Health Insurance 101 for Individuals and Families
The changing healthcare and health insurance landscape in the United States has resulted in more individuals and families purchasing health insurance coverage on their own. Rather than touch on the number of reasons why this is the case, I would like to provide individuals and families finding themselves in this position with ten basic ideas to assist them with getting the best health insurance policy for their specific situation. Below is a combination of ten questions and suggestions that will provide the tools necessary to get a medical insurance policy that will best work for you and your family.
What are your typical health and medical care expenses in a calendar year? Most people are surprised when they go through this exercise to learn that they would be financially better off in most years to purchase a high deductible health insurance plan and use the premium savings to directly offset heath care expenses throughout the year.
How long do you anticipate needing the health insurance coverage? For example, many companies sell temporary policies that can be put in force for 1-6 months and they are relatively inexpensive. If you are in between jobs or in a waiting period for employer coverage, this may be your best option.
What is your budget? If your budget is tight, having a $1000, $2500 or even $5000 deductible is better than having no coverage at all. The ability of doctors and hospitals to save and prolong life in the United States is in many cases extraordinary. However, their treatment is not free and going without health insurance coverage can in some cases result in you and/or your family losing an entire life's worth of savings and assets.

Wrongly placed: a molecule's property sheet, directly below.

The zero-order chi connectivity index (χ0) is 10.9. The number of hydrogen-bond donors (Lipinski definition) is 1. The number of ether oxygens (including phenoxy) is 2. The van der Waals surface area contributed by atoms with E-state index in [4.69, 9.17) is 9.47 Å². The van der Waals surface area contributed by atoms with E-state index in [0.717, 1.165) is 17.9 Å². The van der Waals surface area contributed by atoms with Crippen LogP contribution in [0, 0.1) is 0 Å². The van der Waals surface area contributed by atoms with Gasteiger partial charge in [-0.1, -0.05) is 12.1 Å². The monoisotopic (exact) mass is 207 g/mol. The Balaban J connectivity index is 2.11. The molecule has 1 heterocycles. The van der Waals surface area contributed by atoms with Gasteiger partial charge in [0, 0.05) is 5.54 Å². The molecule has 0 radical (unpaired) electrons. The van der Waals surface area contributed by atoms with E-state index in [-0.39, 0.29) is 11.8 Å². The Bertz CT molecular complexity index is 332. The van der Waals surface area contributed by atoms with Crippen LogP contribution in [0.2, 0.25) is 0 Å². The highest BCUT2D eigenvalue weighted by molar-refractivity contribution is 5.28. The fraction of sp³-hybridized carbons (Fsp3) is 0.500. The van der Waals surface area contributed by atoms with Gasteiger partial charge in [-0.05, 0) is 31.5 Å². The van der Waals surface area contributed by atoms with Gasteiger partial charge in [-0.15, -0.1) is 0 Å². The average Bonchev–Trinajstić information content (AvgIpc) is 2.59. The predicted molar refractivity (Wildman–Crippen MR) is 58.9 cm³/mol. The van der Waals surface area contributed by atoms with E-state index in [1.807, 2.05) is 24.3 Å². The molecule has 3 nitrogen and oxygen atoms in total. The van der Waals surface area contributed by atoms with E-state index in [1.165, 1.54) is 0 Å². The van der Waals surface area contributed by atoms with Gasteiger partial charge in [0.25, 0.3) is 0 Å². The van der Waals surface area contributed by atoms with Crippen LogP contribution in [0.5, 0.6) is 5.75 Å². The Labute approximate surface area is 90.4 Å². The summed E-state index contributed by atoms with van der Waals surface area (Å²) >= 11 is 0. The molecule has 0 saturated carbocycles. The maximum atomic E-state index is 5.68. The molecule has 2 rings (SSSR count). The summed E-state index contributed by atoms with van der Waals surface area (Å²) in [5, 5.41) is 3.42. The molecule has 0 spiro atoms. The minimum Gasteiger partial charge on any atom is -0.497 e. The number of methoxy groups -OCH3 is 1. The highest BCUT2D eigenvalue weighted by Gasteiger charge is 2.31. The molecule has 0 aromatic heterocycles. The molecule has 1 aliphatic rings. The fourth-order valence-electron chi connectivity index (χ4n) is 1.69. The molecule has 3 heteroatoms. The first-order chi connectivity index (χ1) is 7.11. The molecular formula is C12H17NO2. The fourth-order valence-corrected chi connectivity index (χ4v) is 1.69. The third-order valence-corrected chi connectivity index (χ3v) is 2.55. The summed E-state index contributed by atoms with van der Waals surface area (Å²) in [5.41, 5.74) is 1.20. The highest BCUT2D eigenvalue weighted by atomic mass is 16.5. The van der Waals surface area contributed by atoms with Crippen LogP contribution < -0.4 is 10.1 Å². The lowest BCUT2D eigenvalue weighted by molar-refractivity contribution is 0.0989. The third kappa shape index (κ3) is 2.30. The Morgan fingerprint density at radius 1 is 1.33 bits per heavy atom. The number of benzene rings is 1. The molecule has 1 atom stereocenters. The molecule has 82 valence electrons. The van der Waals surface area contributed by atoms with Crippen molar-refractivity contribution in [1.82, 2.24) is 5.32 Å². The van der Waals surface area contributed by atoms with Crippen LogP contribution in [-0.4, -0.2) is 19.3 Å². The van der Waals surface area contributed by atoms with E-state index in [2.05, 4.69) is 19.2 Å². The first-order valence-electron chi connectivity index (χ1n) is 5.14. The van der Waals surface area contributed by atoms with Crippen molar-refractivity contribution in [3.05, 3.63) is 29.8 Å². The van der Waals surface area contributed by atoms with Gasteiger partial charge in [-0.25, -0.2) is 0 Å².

Be careful to choose a plan that covers the "big stuff." It is nice to have a policy that covers items such as: physician office visits, routine physicals, outpatient testing, and blood work. However, it is essential to have coverage for major services such as cancer treatment, transplants, critical illness, traumatic accidents, and infectious diseases. Find out the lifetime maximum amount as well as if the policy contains "internal" dollar limits.
Always carefully read and understand the pre-existing condition clause and policy exclusions so that you will not be surprised down the road if a claim is denied. This is important whether you are purchasing a standard medical, temporary, or student health insurance policy.
Does the insurance company you are considering have a substantial network of preferred doctors and hospitals in your area? In addition to family doctors, what type of access will you have to specialists and the best hospitals in the event you or a family member is diagnosed with an illness that requires specialized care? Also, what are your options for preferred health care providers when traveling?
If you need to go "out of network," will you still have coverage? Most insurance policies will have coverage in the event you need to go outside of their network for care. However, review how these out of network claims will be paid. Will there be an additional deductible? How are reimbursement levels determined for out of network claims? What is your maximum out of pocket for out of network claims?
Are you looking for an opportunity to reduce your taxable income? If so, make sure your plan qualifies as a high deductible health plan and look into all of the aspects of a Health Savings Account. In the right situation, HSAs can be an excellent way to pay for eligible health care expenses, reduce your taxable income and save for retirement.
What are the financial ratings of the insurance company you are considering? A.M. Best, Standard